By Micha Green, AFRO Washington, D.C. Editor, firstname.lastname@example.org
Even with nationwide tension and protests in response to police officers shooting unarmed Black men, Brian Trainer, the White D.C. policeman who shot and killed Terrence Sterling in 2016, isn’t laying low. Instead, he’s fighting for his job back.
Reviewing the Facts
It all started in Northwest. D.C., on September 11, 2016, when Trainer chased Sterling, 31, who was on a motorcycle, after attempting a routine traffic stop. In the District, officers are not to pursue vehicles for traffic violations, yet Trainer did. What happened next becomes a little uncertain as Trainer cut off his body camera, but allegedly, Sterling hit the passenger’s side door as the officer was getting out, according to Fox 5 News in D.C. Ultimately, Trainer opened fire and Sterling later died at the hospital.
In order to justify the shooting, Trainer used the not-so-original defense that he feared for his life and that his leg was pinned due to force from Sterling striking the police cruiser. Yet before he turned his body camera off, Trainer told a responding officer that he was not injured.
Similarly to other instances of police shootings, like in the case of the officer who shot Alton Sterling in Baton Rouge, in July 2016, no charges were brought against Trainer.
In December 2017 D.C. police concluded the shooting was unjustified and suggested that the officer be terminated from his position.
In February, Sterling’s family won a $3.5 million settlement agreement in the civil suit filed against the District’s government in the death of the 31-year-old unarmed Black man.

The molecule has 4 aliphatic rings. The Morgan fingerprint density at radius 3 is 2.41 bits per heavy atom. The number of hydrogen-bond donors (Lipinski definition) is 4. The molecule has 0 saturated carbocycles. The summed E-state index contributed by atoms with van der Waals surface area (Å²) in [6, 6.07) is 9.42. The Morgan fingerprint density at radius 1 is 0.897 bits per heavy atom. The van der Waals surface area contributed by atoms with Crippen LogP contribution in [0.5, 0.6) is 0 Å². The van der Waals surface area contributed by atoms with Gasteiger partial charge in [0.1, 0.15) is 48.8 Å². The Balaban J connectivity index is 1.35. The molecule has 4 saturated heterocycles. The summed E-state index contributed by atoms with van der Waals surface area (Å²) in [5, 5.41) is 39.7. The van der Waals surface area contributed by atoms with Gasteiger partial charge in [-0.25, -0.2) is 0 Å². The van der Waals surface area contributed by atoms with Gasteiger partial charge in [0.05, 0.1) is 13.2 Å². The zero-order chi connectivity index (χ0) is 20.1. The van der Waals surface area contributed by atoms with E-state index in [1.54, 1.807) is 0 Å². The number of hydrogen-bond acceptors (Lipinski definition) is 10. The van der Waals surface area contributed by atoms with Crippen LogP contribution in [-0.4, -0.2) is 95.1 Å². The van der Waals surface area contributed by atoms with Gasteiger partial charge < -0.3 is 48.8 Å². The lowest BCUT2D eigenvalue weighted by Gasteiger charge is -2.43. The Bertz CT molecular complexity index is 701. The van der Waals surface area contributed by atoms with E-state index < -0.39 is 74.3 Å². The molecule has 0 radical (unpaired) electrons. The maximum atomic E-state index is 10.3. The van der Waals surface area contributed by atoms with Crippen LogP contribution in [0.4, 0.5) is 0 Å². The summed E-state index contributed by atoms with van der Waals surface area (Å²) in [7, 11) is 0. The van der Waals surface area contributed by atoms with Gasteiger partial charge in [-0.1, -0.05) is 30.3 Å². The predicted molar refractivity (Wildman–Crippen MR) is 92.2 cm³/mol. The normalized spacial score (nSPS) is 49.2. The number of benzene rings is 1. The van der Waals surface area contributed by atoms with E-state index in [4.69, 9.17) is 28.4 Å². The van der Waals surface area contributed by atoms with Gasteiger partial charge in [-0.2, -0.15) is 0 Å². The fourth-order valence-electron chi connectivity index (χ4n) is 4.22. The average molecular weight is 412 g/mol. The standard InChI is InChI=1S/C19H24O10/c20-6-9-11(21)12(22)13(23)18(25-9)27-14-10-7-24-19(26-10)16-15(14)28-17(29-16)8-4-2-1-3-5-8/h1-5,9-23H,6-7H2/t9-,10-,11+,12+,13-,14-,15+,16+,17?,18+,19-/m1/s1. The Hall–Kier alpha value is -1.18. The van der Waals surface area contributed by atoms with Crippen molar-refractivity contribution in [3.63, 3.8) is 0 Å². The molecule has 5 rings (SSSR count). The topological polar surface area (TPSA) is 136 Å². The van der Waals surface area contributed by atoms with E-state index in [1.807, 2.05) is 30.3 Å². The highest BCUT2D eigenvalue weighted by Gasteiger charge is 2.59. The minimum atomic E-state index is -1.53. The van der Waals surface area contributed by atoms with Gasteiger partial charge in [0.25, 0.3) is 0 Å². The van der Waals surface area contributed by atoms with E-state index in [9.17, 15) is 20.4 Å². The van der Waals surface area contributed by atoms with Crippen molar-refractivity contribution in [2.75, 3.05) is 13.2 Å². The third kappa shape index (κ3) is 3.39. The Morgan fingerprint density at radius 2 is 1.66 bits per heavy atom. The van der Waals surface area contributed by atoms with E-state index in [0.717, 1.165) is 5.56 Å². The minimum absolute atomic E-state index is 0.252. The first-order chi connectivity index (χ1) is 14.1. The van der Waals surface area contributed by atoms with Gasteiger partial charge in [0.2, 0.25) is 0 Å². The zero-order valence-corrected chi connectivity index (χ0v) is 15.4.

The Aftermath: How is Trainer Still Begging for His Job?
After the shooting, and since, Trainer has been on paid administrative leave.
On Wednesday, April 11, Trainer sat in front of a trial board that included two captains and a commander. Thus far, testimonies have not been in his favor.
An internal affairs investigator told the panel that he did not believe Trainer’s injuries were a result of Sterling’s motorcycle hitting his car. In fact, the investigator felt the injuries to his leg came from attempting to deliver aid to Sterling post the shooting.
Terrence Sterling, 31, was shot and killed by a D.C. police officer, Brian Trainer, on September 11, 2016. (Courtesy Photo)
Officer Jordan Palmer, the person who was driving the patrol cruiser when Sterling was shot, admitted to chasing the victim without permission, a very different narrative than Trainer’s, who after the shooting said the policemen were doing an “aggressive canvassing of the area,” according, again, to Fox 5 News. After learning Trainer did not tell the truth in his original testimony, one captain on the board asked why Trainer was not charged with making a false statement. A detective testifying to the board replied that it was a “judgment call”.
Trainer’s hearing with the trial board is expected to carry on through Friday.